By RFE RL
(RFE/RL) — Lack of trust is emerging as the No. 1 problem as Afghan President Hamid Karzai pushes for a national reconciliation with the Taliban.
Faced with increased international military operations, Taliban elements appear to be extremely skeptical of the peace overtures that Afghan and international officials have made to entice the insurgents into negotiations.
While Western media have periodically reported on secret talks, there have been no formal negotiations.
Abdul Hakim Mujahid is prominent among the 70-member High Peace Council, which was established by Kabul last year to start a dialogue with the Taliban. A former Taliban envoy to the United Nations, he abandoned the movement in 2001 and reconciled with Karzai in 2005.
Mujahid says there might be some informal contacts with the Taliban but nothing more so far.
Afghan sources close to the Taliban confirm that the insurgents do maintain contacts with the Karzai administration and the peace council but say that acknowledging such links publicly might weaken their unity and undermine their public posture. Neither side sees any immediate breakthrough.
These sources add that Taliban leaders are deeply skeptical of Afghan government claims that scores of former Taliban fighters are “reintegrating” with the government in return for jobs, money, and security guarantees. The Taliban, they suggest, considers it as evidence of Kabul’s lack of sincerity in reaching a negotiated settlement.
Mujahid recently accompanied fellow peace-council member to Ankara, where Turkish leaders offered to facilitate the opening of a Taliban political office in Turkey. “We are trying to establish an address for them so they are able to come out of hiding and interact with the international community,” he says.
But Mujahid says that confidence building on all sides to the conflict is the single biggest hurdle to overcome on the path to peace.
“The biggest problem and challenge we have in Afghanistan is an atmosphere of mistrust,” Mujahid says. “A sea of distrust and suspicion still separates the armed opposition and the international community in Afghanistan. The same level of mistrust exists between the Afghan government and the opposition [the Taliban].”
Maulvi Qayamuddin Kashaf, another member of the High Peace Council, says that contacts with the Taliban have so far been limited to some correspondence. Speaking to RFE/RL from Kabul, he says the council is trying hard to reach out to the armed opposition and is also engaged with the international community.
Kashaf, a senior cleric and former leader of the conservative Afghan Ulema Council, a national clerics’ body, says the council’s office is trying to take concrete confidence-building measures to demonstrate to the Taliban that they are serious in pursuing a negotiated solution. But there are political and logistical problems.
“We need to provide them with a safe location and need to be able to ensure their security,” Kashaf says. “It is evident that they have problems and challenges [to overcome before joining negotiations]. So far we have not been able to solve any of these.”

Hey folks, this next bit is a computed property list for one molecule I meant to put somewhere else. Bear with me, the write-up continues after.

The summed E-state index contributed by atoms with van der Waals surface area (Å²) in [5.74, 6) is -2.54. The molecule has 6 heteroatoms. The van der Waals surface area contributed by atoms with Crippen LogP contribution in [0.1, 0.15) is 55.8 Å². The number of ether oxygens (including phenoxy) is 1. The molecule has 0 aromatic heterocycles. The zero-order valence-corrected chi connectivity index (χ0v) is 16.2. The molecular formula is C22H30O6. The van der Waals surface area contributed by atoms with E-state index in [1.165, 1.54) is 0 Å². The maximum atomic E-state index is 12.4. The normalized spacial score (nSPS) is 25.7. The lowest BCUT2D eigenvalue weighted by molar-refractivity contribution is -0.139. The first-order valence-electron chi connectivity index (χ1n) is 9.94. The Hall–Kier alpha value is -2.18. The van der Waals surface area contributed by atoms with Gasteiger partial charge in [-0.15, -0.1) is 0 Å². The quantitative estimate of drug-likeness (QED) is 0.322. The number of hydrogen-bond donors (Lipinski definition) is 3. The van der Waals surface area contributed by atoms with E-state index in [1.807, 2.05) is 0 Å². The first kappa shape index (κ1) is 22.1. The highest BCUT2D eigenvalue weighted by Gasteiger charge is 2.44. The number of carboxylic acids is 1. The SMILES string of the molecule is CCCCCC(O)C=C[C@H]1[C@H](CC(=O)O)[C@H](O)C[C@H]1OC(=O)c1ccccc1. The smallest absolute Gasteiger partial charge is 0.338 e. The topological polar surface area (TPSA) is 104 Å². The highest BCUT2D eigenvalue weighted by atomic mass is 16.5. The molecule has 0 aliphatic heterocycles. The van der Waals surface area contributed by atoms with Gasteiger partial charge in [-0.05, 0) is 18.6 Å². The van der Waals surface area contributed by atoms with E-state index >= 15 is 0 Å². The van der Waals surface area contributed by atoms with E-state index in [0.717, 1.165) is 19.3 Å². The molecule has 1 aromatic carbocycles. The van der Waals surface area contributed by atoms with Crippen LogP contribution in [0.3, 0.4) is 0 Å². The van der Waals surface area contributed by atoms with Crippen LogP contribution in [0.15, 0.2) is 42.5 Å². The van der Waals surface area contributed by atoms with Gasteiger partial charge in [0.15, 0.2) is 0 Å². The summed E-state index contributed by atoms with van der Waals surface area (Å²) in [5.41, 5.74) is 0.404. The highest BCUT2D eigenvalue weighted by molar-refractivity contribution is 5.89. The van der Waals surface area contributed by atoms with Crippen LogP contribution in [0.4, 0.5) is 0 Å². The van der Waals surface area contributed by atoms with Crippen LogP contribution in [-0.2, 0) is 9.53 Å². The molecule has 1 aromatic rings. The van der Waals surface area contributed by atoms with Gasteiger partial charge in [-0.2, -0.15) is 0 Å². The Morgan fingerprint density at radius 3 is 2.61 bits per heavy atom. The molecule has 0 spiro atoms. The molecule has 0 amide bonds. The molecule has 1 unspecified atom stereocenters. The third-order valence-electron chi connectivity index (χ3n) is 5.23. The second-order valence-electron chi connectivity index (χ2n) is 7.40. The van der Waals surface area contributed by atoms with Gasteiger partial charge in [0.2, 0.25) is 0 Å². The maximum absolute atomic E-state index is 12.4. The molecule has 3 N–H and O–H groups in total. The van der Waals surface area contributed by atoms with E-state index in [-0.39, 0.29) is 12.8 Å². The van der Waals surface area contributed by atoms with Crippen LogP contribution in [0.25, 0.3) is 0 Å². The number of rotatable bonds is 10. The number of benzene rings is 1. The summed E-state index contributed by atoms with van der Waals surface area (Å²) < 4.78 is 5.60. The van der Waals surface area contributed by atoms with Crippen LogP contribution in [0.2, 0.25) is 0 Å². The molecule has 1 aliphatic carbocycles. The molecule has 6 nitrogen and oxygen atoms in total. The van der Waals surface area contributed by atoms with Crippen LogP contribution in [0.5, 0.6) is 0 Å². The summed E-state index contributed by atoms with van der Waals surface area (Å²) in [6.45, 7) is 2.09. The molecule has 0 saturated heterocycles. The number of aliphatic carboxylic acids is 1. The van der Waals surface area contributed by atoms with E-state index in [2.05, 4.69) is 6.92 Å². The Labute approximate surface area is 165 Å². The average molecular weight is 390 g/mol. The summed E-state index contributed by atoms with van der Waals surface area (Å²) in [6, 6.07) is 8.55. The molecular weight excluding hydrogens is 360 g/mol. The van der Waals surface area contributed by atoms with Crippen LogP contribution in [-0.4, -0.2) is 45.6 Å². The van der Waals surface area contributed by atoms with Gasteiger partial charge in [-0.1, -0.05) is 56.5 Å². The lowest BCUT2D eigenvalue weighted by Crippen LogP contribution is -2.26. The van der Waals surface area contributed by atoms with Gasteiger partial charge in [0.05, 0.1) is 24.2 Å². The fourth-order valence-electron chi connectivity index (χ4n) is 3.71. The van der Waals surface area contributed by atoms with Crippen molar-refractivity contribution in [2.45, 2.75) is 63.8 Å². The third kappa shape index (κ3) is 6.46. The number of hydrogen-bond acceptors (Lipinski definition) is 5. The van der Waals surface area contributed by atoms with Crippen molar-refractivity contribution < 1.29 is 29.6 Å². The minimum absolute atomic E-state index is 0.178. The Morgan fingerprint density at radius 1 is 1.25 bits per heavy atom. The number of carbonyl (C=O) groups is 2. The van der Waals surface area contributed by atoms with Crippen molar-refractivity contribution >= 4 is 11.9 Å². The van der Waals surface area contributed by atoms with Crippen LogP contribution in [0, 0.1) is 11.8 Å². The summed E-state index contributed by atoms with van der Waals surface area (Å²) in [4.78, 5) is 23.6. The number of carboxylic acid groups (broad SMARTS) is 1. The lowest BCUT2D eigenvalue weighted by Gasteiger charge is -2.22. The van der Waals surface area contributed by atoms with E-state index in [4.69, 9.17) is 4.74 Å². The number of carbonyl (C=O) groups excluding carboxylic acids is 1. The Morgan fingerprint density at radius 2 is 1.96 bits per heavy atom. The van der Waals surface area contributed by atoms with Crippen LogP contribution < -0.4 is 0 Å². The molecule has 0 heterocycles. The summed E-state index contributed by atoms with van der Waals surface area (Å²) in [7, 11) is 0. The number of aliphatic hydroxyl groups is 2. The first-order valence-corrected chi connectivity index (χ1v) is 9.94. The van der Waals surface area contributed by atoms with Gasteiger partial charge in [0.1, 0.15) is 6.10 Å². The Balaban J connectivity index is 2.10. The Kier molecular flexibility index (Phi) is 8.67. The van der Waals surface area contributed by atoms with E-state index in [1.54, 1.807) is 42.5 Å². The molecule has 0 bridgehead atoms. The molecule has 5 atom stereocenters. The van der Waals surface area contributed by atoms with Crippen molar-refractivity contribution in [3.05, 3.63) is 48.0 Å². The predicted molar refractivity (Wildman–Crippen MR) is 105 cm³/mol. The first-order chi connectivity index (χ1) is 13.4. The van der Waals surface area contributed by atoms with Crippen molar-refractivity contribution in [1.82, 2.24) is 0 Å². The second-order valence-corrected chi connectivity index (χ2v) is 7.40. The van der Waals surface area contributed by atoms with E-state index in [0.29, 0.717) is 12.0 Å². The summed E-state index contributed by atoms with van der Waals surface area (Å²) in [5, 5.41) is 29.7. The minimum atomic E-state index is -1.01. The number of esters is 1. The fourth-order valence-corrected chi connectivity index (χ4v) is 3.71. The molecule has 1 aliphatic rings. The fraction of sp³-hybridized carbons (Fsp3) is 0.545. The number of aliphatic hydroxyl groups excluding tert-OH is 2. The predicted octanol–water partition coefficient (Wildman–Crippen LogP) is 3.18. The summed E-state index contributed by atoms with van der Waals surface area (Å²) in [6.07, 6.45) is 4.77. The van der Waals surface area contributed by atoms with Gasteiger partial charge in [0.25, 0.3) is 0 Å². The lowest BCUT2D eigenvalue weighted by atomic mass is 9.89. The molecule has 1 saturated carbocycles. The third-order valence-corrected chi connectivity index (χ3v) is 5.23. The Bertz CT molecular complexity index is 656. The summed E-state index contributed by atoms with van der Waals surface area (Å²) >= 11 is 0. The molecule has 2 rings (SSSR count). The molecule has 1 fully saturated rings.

‘A Lot Of Effort’
Such a cautious assessment is in line with the pronouncements of Mohammad Masoom Stanekzai, administrative head of the peace council and a key architect of the Taliban reconciliation plan. Speaking to journalists in Kabul last week, Stanekzai highlighted the challenges they are grappling with. “If you think that we can end a 31-year-old tragedy in six months, you have a faulty understanding [of the challenges],” he said.
Stanekzai, a senior adviser to Afghan President Hamid Karzai, sought to put a positive spin on the initiative.
“Contacts are going on [with the Taliban],” Stanekzai said. “We have put a lot of effort into it. Many of our delegations have visited them and they have visited us through various channels. Discussions and debates are going on, but we will only make these public when we achieve a formal framework for negotiations. Only then we will announce our achievements.”
But the Taliban has repeatedly rejected such pronouncements. One of its recent statements called Karzai’s peace overtures “staged” performances. “The peace council is a means for people to fill their pockets,” a Taliban statement last month said.
In written replies to questions posed to it through an Afghan source, the Taliban reiterated its demand for international forces to leave the country as a precondition for talks with Kabul. But it did not reject the idea of establishing a contact office abroad. “The Islamic Emirate has not asked for such an office, it has been raised by certain other quarters,” Taliban spokesman Qari Yousaf Ahamdi wrote. In interviews with RFE/RL late last year, former senior Taliban leaders, now living peacefully in Kabul, called for establishing such an office.
Former Taliban leaders say that without concrete confidence-building steps, the insurgents are unlikely to buy into peace overtures. They say that such measures include dealing directly with the Mullah Mohammad Omar-led leadership council and refraining from attempting to buy foot soldiers. In addition, they say the United Nations has to play a truly neutral role centered on ending the international military presence in Afghanistan. In addition, key insurgent leaders have to be removed from sanctions lists before being invited to negotiations.
None of those measures appears to be happening in Afghanistan. Violent attacks are visibly on the rise, as are reports of Taliban foot soldiers surrendering across Afghanistan. Recent media reports from the northern Afghan city of Mazar-e Sharif, however, suggest that most Taliban fighters recently surrendering to the local chapter of the Afghan peace council were members of militias that once fought the Taliban in the 1990s — an ominous sign.